6 Things You Should Never Say To Yourself

by Teresa Newsome

There are just some things you should never say to yourself. You're an amazing, beautiful, powerful woman. So don't think I'm patronizing you when I say that it's time to take it back to kindergarten for a refresher course in one of the most basic, but critical life truths. "If you don't have something nice to say, don't say anything at all." Because no matter how nice you are to other people or your boss or your co-workers, if you're not treating yourself like gold, you're doing your life wrong.

Would you ever tell your best friend, "Wow, you suck at life. You're fat. You're ugly. Nobody will ever love you. You should move to Alaska and live in a cabin by a river until bears feast off of your gigantic thighs for weeks. Because everything's your fault." Probably not.

So why, then, do you let yourself get away with some pretty serious negative self-talk? All that verbal junk is literally sabotaging your happiness. According to WebMD, negative self-talk multiplies the darkness in your life like gremlins fed after midnight. Soon your tiny insecure thoughts become big and frequent enough to suck you into a downward spiral of depression and low self-esteem. Fortunately, the opposite is also true. Positive self-talk has the power to turn the whole negativity ship around. If you're not sure where to start or if you're not entirely convinced that you're your own biggest bully, here are some examples of thought patterns you should change, ASAP.

1. "I'm so ugly."

No, no, no! You are everything. Body positivity is a tough nut to crack, but once you do, you will see the world in a new way. This starts with ending all negative self-talk about your body and promptly replacing it with more accurate compliments.

What To Say Instead: "I'm a fierce goddess queen and I will not let society's unrealistic beauty standards convince me that I am not drop dead gorgeous."

2. "I have the worst luck."

This is one of those sayings that quickly becomes a self-fulfilling prophecy. According to Life Hack, success comes from hustle, not luck.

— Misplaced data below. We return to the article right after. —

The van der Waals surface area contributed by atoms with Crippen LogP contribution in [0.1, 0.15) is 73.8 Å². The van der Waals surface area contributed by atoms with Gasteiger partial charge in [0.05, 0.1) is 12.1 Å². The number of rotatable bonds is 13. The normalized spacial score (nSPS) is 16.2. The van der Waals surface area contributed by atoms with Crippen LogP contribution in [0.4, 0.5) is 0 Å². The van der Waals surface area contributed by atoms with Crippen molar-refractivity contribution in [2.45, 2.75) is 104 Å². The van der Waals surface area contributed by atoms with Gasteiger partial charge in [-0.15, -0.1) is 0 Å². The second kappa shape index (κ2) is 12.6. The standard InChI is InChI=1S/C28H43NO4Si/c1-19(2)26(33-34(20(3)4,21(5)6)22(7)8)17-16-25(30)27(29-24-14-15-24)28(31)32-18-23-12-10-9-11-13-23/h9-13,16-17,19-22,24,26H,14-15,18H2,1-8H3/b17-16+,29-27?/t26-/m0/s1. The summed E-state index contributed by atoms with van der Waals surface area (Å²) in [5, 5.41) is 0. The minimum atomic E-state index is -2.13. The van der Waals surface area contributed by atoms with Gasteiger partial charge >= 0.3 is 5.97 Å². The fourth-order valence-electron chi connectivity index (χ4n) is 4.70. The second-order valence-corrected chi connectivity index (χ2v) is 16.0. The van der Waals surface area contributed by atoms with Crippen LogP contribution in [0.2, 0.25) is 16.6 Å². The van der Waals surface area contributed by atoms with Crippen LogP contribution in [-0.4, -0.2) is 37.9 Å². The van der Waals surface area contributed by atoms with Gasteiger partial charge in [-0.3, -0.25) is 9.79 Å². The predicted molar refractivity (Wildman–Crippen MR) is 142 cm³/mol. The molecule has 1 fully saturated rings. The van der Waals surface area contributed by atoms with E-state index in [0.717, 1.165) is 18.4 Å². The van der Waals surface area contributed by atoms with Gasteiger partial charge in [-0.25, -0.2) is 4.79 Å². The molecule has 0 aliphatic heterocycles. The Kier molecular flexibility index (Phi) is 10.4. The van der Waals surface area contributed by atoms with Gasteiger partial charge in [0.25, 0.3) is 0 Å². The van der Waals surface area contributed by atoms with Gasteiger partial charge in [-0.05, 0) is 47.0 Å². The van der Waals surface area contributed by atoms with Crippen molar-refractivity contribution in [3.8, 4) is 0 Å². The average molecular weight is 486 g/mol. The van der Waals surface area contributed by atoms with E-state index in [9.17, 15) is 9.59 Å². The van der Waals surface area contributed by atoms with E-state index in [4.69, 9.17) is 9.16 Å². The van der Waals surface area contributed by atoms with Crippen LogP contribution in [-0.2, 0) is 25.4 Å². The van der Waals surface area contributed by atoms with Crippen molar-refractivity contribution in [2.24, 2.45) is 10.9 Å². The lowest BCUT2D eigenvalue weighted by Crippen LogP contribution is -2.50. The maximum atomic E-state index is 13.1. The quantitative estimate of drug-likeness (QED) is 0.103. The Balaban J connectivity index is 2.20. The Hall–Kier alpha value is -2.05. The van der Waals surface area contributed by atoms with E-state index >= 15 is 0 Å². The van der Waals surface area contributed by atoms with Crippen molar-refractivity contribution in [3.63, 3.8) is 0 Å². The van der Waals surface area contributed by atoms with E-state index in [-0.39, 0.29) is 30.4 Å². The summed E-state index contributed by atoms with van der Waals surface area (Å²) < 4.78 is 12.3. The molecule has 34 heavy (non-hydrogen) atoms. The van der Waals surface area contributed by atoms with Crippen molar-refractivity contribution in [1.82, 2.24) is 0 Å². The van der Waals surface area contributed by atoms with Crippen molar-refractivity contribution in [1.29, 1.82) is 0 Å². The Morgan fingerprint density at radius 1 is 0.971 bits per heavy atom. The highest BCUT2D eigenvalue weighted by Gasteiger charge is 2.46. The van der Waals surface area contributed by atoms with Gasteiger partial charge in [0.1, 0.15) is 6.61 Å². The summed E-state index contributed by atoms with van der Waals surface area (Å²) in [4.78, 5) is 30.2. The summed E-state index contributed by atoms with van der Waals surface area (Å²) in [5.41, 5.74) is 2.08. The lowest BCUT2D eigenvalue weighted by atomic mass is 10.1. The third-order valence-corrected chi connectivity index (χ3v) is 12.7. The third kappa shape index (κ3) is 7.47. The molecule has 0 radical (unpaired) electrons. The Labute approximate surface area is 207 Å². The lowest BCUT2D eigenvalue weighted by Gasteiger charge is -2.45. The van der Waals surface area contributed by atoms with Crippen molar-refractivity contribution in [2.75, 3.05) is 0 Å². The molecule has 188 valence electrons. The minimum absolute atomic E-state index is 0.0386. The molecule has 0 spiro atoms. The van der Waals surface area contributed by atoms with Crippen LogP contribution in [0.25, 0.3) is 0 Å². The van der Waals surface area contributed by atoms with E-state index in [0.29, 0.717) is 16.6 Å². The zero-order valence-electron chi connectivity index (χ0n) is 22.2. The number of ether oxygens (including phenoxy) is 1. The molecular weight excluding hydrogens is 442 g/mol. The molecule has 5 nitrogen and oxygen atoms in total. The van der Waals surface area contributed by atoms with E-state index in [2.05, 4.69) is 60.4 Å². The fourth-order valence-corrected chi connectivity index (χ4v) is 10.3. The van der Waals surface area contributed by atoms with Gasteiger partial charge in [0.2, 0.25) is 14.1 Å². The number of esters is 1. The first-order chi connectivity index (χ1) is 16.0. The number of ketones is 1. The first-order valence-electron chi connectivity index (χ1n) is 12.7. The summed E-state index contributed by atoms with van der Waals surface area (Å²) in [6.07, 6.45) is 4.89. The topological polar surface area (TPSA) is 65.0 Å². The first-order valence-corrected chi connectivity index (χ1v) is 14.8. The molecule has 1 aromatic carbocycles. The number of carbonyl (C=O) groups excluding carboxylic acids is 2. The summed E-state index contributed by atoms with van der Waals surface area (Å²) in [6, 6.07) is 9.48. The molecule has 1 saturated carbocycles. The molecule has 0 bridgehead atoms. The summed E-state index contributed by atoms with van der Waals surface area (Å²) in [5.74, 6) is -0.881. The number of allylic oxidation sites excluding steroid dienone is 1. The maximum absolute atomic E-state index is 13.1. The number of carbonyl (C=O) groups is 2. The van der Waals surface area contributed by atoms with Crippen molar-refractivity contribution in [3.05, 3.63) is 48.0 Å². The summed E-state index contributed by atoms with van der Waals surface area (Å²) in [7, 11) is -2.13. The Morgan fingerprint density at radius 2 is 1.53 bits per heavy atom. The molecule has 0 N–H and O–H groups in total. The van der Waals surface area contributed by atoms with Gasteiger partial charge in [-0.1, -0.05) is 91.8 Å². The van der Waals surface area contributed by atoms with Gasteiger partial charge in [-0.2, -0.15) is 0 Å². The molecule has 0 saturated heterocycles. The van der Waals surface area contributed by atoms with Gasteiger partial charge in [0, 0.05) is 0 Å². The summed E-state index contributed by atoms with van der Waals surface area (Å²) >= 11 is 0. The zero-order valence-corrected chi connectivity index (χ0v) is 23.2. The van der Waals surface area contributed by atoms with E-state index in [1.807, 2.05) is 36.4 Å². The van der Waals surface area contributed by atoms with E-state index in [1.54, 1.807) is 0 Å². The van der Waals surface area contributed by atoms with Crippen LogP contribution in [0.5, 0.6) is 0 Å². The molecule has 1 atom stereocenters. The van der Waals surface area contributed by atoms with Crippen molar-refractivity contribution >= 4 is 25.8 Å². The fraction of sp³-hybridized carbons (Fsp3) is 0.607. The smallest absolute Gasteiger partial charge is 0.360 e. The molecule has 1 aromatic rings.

What To Say Instead: "Bad things happen to everyone from time to time. I can learn from this and move on."

3. "I care so much what So-And-So thinks."

This one's tricky. We all have role models. But you need to learn the difference between valuing someone's opinion and letting it define you, especially when their opinion is really just a judgement. According to Marc Chernoff of Marc & Angel Hack Life, a life coaching blog, no one has the right to judge you. He recommends running away from negative people as fast as your cute shoes will carry you and trusting that you know yourself better than anyone who hasn't lived you life. Preach.

What To Say Instead: "I know in my heart who I am, and that's all that matters."

4. "I have to be perfect."

Writer Anne Lamott said, "Perfectionism is the voice of the oppressor, the enemy of the people. It will keep you cramped and insane your whole life." In her book, Bird By Bird , she advocates giving yourself permission to do thing terribly, a practice she calls "shitty first drafts." This applies to both writing an life, according to Lamott, in that sometimes you can't ever get to the great stuff without first wading through the crappy stuff. It's one of her keys to success.

What To Say Instead: The Huffington Post points out your brain knows perfection isn't real and that you have an internal lie detector. Instead just be real and say, "I'm going to do the absolute best I can." Or take Lamott's advice and say, "I'm going to trudge through it and see what I can learn along the way."

5. "I'm not good enough."

According to PsychCentral, comparing yourself to others is one of the best ways to kick your self-esteem in the gut. Most of the time you end up comparing your first attempt at something to an expert's thousandth attempt, which is just pointless.

What To Say Instead: "I got this. I can only get better from here."

6. "I can't do this."

People with high self-esteem believe in themselves and understand that they deserve to at least take a shot at things. If you think something is too hard, it's likely you're just doubting yourself. In a way, you're calling yourself stupid instead of believing in yourself.

What To Say Instead: The Mayo Clinic recommends instead saying, "I will tackle this from another angle."

You are fabulous. Remember it. Believe it. Live it.

Images: Giphy (6); Pexels